I was speaking to the need to be able to morph with the years, to grow into new roles, and to roll with the inevitable punches. And the more I thought about it, the more convinced I became. The era of specialization in many industries is fast ending. And the era of a man (or woman) taking a job and doing that same job for 40 years before retiring to a healthy pension…well, that era has been gone since the days of E.T. and Hasselhoff’s Knight Rider.
These are the days of changing responsibilities, evolving job titles, and multi-skilled workers. Organizations will have needs in five years that literally don’t exist anywhere in the world today. Some new technology or typology will come along and make it necessary.
Think about all of the people currently pecking away at a keyboard who are paid, full-time social media managers. They didn’t study to be in that field because that field didn’t exist when they were studying for a career. It just showed up. And then talented people jumped in and wrangled that sucker into a neat, little (high-paying) job.
Consider the mess they jumped into. No rules, no description, no precedent. So the first social media managers didn’t get hired as such. They were accountants, project managers, administrative assistants, and art directors who decided to take on a side project. They saw change. They adapted. They now lead because of it. And when the next tidal shift occurs, guess who will be leading that charge?
The most adaptable among us.
What creates real-time, short-term value is an employee who can do the thing they were hired to do really well. What creates a long-term, value-adding employee is one who can do what they were hired to do really well and can do six other things (including some that don’t exist yet) with reasonable competence. More than that, these long-term value employees look at a growth curve like an F1 driver looks at an S-turn in between two straight-aways. It may require a shift and deceleration to navigate the chicane, but it’ll be a blast learning how to master the angles and the acceleration out of it will be pure, full-throttle excitement.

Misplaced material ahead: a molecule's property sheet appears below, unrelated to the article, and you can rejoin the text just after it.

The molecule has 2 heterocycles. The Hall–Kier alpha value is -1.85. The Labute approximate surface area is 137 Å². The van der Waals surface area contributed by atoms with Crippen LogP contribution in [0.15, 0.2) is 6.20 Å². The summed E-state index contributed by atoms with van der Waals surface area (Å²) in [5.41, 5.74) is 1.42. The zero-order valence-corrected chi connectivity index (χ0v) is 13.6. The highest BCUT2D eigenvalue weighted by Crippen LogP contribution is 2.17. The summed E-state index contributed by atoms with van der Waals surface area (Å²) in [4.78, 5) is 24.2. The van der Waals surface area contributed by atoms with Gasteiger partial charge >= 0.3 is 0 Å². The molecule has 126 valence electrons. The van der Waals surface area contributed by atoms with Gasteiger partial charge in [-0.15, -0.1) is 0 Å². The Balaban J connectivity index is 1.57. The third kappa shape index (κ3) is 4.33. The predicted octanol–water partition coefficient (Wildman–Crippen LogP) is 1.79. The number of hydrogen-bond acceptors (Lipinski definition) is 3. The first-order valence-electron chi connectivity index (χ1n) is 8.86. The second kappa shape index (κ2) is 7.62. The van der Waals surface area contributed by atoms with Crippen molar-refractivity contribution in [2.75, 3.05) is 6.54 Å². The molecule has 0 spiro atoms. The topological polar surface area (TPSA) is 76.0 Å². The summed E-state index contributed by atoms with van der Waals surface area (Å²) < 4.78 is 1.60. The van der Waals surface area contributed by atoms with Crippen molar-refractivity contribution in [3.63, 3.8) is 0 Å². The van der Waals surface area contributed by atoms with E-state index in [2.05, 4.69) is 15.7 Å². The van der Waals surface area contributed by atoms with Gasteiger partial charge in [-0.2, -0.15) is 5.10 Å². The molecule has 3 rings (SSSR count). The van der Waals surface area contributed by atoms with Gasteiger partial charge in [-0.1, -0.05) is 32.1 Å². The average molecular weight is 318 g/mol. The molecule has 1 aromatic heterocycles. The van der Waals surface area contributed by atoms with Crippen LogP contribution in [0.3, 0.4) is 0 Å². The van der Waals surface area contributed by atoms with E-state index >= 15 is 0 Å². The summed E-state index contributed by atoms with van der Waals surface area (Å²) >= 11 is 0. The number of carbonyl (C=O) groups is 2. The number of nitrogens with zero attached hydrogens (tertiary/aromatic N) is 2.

Your boss will change. Can you adapt to the new reality? Your best employee will leave. Can you adapt to the hole they create? Your best idea will fail. Can you adapt to living out second best? Your best predictions will be so far from true. Can you adapt to the days that are coming that no one can foresee?
If you are adaptable, you’ll not only be fine. You’ll be leading soon enough.
The siren slowly gains volume. You check your mirrors, but are quick to dismiss the emergency. Out of sight, out of mind…
Your boss is harping on you. You look at your productivity, justifying your working existence and largely dismiss the boss’ sniping. Must just be having a bad day…
Your spouse is nagging you again. You think through all of things you DO manage to get done and decide to ignore the gripes. Always something to complain about…
But what if truth, no matter how distastefully it is delivered, is truth? What if that ambulance is bearing down and desperately needs through? What if your boss is trying to save you from yourself - and save your job in the process? What if your spouse is only nagging because you ignored polite pleading for so long?
Truth comes at us in any number of ways. Just because we don’t like the delivery method, it doesn’t mean we should ignore the information coming through. Just because the messenger is wailing or harping or nagging doesn’t mean the message need not be heard.
Where is truth coming into your life? And what are you doing with it?
Preached Proverbs/Friends @GracePointSA & led a sing-along (!!!) about whiskey & beer…